1. Maurizio Cattelan: Not afraid of love at Monnaie de Paris, October 22 – January 8: We all know Cattelan for his colorful provocative portraits of fingernails, cigarette buds and sculptures, as for example the Pope being hit by an asteroid. In the 18th century rooms Cattelan once again seeks to challenge visitors with horses jumping into the wall, a covered elephant and a man popping up from the ground. “Is there life after death?” is his real question. In the Monnaie de Paris visitors can contemplate this whilst enjoying the delicious Guy Savoy cuisine.
2. MTX showroom, subsidiary to Chanel: Fashionistas should definitely visit this new concept, which bridges a gap between sculpture and interior design. The exclusive creations are constructed with modules that unfold and multiply themselves indefinitely. Playing with colors and sparkles of lights, these exceptional pieces defy scale, thus achieving a dialogue between the precise techniques of embroidery and the immensity of architecture.
3. Hervé di Rosa and Les Arts Modestes, plus jamais seul at La Maison Rouge, October 22 – January 22: The exhibition shows how Hervé di Rosa’s pictorial and sculptural work has drawn inspiration as much from major artists from the 20th century such as Matisse, Picabia, and Dubuffet as from the multitude of unique objects he buys, accumulates, assembles and shares.
4. Oscar Wilde, l’impertinent absolu at the Petit Palais, September 28 – January 15:
Exiting the Grand Palais, it is worth taking a peak just opposite into the Petite Palais to visit the first exhibition in France dedicated to the famous writer Oscar Wilde. The exhibition evokes his life and work through a collection of 200 pieces, bringing together exceptional documents, some of which will be presented for the first time, including manuscripts, photographs, drawings
5. Hors Les Murs: FIAC and the Domaine national du Louvre et des Tuileries present sculptures, installations, sound works, and performances around the Tuileries garden. On view this year are projects from Berdaguer & Péjus, Joe Bradley, Alexander Calder, Mirea Cantor and more which are worth exploring and a good opportunity to get some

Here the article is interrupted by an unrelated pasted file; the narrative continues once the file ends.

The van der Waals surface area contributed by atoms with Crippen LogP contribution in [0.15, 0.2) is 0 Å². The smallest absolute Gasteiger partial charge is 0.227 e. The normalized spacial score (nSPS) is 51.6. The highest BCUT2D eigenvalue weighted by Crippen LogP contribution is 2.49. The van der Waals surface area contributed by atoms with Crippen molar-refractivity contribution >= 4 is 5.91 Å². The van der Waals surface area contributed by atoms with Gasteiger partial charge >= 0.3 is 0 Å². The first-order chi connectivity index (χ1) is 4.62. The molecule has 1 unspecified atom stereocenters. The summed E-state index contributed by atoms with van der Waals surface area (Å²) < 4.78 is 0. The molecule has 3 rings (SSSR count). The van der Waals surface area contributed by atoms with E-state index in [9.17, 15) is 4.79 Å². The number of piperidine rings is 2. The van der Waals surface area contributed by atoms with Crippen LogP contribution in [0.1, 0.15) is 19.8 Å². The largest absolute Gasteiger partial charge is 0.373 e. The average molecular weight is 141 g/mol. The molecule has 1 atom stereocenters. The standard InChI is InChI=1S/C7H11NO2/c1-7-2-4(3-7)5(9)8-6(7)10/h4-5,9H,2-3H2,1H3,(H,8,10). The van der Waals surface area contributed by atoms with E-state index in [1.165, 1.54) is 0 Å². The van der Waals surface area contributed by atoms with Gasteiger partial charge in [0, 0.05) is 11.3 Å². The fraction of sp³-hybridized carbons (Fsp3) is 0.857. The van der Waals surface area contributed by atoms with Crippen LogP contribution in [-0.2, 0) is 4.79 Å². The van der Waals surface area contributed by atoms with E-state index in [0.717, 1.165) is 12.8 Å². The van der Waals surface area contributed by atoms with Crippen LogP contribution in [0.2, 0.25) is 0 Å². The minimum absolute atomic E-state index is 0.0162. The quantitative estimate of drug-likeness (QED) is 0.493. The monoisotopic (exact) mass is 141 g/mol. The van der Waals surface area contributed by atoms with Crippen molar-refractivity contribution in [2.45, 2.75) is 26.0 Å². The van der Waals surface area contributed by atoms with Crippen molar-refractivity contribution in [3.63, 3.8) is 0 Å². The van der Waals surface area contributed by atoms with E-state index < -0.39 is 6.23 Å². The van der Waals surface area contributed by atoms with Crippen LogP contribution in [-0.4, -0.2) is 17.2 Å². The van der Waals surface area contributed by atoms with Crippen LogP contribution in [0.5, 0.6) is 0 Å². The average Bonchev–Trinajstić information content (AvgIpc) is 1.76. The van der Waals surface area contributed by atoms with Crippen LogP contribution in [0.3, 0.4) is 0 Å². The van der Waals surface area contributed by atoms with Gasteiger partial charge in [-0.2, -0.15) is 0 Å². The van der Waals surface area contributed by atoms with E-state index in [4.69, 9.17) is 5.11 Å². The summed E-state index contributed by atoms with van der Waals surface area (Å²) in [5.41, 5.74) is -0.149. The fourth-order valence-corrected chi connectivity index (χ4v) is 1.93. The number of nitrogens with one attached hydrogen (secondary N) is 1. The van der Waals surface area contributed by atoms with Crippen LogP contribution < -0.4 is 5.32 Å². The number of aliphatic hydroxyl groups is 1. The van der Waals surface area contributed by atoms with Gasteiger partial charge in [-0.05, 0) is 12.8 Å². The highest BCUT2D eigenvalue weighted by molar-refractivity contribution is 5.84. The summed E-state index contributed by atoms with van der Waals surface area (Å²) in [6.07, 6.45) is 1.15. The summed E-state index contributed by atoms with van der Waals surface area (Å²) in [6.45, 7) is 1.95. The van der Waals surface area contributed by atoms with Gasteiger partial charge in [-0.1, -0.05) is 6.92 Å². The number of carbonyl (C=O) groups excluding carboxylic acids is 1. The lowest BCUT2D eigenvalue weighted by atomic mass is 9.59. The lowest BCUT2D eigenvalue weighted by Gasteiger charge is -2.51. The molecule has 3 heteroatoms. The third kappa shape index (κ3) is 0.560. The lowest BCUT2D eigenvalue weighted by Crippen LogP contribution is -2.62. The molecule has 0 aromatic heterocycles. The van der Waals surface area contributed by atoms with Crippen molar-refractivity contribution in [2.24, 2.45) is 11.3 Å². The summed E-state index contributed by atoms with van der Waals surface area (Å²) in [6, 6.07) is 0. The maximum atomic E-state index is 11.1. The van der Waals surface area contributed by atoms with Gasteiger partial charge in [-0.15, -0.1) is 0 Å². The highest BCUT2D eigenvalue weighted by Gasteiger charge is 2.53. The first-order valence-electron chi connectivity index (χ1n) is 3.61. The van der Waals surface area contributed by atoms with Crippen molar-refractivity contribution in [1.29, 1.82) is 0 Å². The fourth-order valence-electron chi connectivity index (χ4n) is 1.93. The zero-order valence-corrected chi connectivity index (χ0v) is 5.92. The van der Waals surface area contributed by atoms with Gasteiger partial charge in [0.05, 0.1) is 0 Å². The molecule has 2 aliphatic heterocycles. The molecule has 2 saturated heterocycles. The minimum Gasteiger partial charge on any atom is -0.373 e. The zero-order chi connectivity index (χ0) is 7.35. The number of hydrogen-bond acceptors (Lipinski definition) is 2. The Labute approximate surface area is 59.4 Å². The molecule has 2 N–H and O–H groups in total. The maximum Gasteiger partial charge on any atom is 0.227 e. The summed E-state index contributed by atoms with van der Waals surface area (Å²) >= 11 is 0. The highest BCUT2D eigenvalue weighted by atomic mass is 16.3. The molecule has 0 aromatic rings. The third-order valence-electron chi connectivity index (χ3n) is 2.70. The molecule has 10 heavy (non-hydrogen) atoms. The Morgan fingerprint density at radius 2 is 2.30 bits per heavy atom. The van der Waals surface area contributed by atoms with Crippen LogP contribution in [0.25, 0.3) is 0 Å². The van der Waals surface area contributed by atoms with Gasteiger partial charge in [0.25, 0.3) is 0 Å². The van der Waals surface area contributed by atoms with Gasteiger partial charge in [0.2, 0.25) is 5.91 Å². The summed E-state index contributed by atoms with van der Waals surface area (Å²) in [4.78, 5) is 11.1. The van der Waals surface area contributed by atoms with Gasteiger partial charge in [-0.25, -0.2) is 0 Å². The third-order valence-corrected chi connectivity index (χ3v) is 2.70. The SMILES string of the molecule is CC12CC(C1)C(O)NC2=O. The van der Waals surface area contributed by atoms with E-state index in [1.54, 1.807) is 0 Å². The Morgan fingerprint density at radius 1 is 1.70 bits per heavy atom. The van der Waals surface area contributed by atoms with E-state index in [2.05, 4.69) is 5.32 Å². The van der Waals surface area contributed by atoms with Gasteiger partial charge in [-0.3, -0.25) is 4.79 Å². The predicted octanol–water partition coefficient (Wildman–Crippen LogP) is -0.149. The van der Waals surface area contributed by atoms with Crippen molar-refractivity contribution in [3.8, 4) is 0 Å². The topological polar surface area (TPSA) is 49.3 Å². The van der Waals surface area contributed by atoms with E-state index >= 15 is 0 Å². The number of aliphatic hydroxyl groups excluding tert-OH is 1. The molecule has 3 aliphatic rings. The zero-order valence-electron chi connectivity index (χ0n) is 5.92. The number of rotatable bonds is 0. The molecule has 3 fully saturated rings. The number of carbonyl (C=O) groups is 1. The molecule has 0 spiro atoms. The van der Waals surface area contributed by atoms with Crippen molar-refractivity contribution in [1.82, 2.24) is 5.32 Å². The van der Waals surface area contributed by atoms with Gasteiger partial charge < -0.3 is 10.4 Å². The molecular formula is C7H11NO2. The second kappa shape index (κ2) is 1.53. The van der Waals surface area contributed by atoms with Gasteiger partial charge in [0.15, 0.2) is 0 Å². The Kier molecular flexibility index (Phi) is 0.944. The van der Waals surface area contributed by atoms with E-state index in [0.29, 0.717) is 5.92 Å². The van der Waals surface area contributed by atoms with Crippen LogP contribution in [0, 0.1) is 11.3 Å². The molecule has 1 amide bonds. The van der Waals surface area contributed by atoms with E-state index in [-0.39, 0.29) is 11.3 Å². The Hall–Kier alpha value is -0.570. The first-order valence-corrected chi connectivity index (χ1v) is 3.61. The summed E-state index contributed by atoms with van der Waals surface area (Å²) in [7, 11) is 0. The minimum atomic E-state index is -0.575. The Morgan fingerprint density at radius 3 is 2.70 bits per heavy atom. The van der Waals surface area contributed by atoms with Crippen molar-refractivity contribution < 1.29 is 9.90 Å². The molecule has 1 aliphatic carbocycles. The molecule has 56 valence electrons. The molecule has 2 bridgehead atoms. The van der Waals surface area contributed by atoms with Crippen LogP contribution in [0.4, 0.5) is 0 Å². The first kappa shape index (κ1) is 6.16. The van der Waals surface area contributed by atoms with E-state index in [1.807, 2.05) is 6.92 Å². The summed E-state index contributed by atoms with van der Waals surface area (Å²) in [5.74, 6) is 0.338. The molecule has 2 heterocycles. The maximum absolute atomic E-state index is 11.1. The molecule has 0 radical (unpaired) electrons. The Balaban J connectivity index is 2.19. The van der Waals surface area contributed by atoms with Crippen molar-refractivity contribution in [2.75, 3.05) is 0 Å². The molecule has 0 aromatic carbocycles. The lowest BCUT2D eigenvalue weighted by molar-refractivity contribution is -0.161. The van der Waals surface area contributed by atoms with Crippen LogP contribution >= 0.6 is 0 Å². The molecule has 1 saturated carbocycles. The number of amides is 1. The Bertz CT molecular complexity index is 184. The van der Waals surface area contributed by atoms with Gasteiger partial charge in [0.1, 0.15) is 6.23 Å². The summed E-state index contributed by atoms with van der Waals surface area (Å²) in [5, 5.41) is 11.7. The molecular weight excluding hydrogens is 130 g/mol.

6. Carle André at the Musée d’Art Moderne, October 18 – February 12: The Musée d’Art Moderne is presenting a tribute to the major 20th century American artist Carl Andre. This retrospective reveals how André, working with standard, unmodified industrial elements, redefined sculpture as a means of experiencing space, form and matter. He also produced poems that made use of words for their visual as well as their semantic and sound value.
7. Tino Seygal at Palais de Tokyo, October 12 – December 18: The Palais de Tokyo offers carte blanche to Tino Sehgal, a major figure on the international scene and one of the most radical artists of his generation. The artist’s experiment will transform the Palais de Tokyo’s exhibition space into an area where his own «constructed situations» reside.
8. The Shchukin collection at the Louis Vuitton Foundation, October 22 – February 20: The collection constituted by Sergei Shchukin includes works by the most renowned impressionist, post-impressionist and modernist masters like Monet, Cézanne, Gauguin, Renoir, Picasso and Van Gogh. The Moscow industrialist was a visionary in his taste for modern French art, leading him to begin forming an exceptional collection from 1898, representing the most radical trends in art from the era. Nationalized during the Russian revolution, the paintings in the collection have been displayed at separate locations in Saint Petersburg and Moscow.